Community-based conservation and history of Mid-Juruá are course topics for teachers of rural schools in Carauari

The course was offered to encourage the inclusion of these topics in community schools and involve new generations in the continued fight for rights and quality of life.

By Clara Machado
Translated by Bruna Favaro

The course “The school as a trainer of young conservationists”, offered by Instituto Juruá, led local leaders and representatives of associations from Mid-Juruá to dialogue with active and in-training rural teachers in the region between February 26th and 28th, at the headquarters of the municipality of Carauari (located in the State of Amazonas). The course was created based on a demand from Mid-Juruá Territory Forum (TMJ Forum), which highlighted the need for future generations to continue the struggle promoted by socio-environmental movements in Mid-Juruá. These movements have subsidized the construction of successful community-based conservation models, both to guarantee improved quality of life for local populations and for environmental conservation in the Amazon. However, these are still rarely discussed topics in schools in traditional communities.

The goal of the course was to offer a training space to share, in a systematic way, knowledge about community-based conservation. This knowledge has been accumulated over years of fight and organization by the socio-environmental movement in the Mid-Juruá territory. The course also aimed to introduce the development of school projects and provide community teachers with teaching materials that help them in their continued training and teaching practice.

In total, 65 rural teachers from the municipality of Carauari participated in the course, in addition to 34 students from the Rural Pedagogy course at the State University of Amazonas (UEA). The event was organized by Instituto Juruá, in partnership with the Department of Education of the Municipality of Carauari and UEA, with support from Pulitzer Center and International Conservation Fund of Canada.

Some participants in the course “The school as a trainer of young conservationists” in Carauari (AM). Photo by Phamela Barbosa.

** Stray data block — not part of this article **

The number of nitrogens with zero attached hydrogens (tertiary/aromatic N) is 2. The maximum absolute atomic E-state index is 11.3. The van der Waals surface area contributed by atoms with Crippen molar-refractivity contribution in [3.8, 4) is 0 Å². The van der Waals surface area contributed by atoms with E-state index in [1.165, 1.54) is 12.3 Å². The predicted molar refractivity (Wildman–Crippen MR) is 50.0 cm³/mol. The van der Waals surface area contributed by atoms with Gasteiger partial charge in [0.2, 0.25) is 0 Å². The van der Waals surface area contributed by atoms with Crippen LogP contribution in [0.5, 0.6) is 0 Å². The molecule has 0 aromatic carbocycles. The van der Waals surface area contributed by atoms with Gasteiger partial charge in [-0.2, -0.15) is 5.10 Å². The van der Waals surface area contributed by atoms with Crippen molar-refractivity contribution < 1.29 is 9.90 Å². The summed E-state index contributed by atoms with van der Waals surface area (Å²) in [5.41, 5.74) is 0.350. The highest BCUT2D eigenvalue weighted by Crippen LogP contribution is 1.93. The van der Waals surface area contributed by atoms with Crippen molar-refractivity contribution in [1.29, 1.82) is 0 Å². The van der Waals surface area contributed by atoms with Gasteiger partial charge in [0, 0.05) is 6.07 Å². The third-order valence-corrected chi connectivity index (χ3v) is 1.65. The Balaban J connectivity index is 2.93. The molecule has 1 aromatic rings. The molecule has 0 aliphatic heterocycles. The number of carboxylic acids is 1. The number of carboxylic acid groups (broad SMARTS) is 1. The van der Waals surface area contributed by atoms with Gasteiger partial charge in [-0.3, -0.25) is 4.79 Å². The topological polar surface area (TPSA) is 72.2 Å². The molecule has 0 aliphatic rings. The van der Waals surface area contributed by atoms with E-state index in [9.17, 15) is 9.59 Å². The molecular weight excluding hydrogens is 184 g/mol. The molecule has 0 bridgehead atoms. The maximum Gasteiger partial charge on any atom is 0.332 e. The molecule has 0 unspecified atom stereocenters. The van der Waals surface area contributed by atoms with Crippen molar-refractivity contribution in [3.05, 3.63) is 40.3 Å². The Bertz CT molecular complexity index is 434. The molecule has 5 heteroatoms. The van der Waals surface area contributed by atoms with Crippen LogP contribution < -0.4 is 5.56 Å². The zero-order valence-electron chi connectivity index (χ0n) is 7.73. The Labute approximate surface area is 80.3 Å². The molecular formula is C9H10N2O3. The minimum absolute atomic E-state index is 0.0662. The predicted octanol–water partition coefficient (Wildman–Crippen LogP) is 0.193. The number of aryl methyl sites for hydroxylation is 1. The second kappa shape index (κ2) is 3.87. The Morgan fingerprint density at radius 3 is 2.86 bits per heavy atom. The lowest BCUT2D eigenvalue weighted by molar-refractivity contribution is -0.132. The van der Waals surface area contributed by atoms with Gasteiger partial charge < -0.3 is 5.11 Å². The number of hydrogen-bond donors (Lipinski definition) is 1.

On the first day of the course, some didactic materials to be used in the classroom were presented, such as the animation Turma do Juruá and the podcast Vozes do Juruá, as well as materials for the continued training of teachers, such as the reissue of the book Reserva Extrativista: Mais vida neste chão, which tells the story of the struggles in the territory; and the book Pedagogia do campo: As vozes do Médio Juruá – developed by students of the UEA Countryside Pedagogy course – which tells the stories of some communities of the region.

On the second day of the course, the main themes were community-based conservation and the history of the social struggle in Mid-Juruá. The panelson this day were composed of leaders and representatives of associations – the protagonists of this movement. They presented the importance of their work to teachers and gave tips on how to work on these issues in the classroom.

Also on the second day, there were panels with the theme “Education,” which offered an overview of education in the municipality of Carauari, based on the themes of indigenous education, rural education and special education. In addition, there was a panel on how to engage future generations in social movements.

At the end of the course, there was a training course in Project Development, and groups of teachers and Rural Pedagogy students were formed, aiming to create school projects in education, bringing to light the themes covered during the course. There will also be an online meeting with Instituto Juruá’s team to support the writing of projects and a final online meeting to present the projects developed by the groups.

At the event, all topics were covered by invited specialists and local representatives. Among the guests who made this training course possible were: Manoel Cunha, important local leader and current manager of Médio Juruá Extractive Reserve (RESEX Médio Juruá); Gilmar Leite, from the Municipal Department of Education; José Alves (Silas), from Association of Agroextractivist Residents of Baixo Médio Juruá (AMAB); Roberto Cury, from Association of Agroextractivist Residents of the Uacari Sustainable Development Reserve (AMARU); Seu Bomba, former chelonian monitor from Juruá; Francisco Pinto (Chico Velho), from Mixed Cooperative for Sustainable Development and Solidarity Economy of Médio Juruá (CODAEMJ); Ahe Joabs Kanamari, coordinator of indigenous education in Carauari; Jucileide Alves, coordinator of special education in Carauari; Rosângela Cunha, from Association of Agroextractivist Women of Médio Juruá (ASMAMJ); Maria Cunha and Marcos Cunha, from Jovens Lutando pela Caminhada (JLPC) collective; Maria José, research student at UEA; and Raimundo Nonato, president of Association of Extractive Residents of the São Raimundo Community (AMECSARA).

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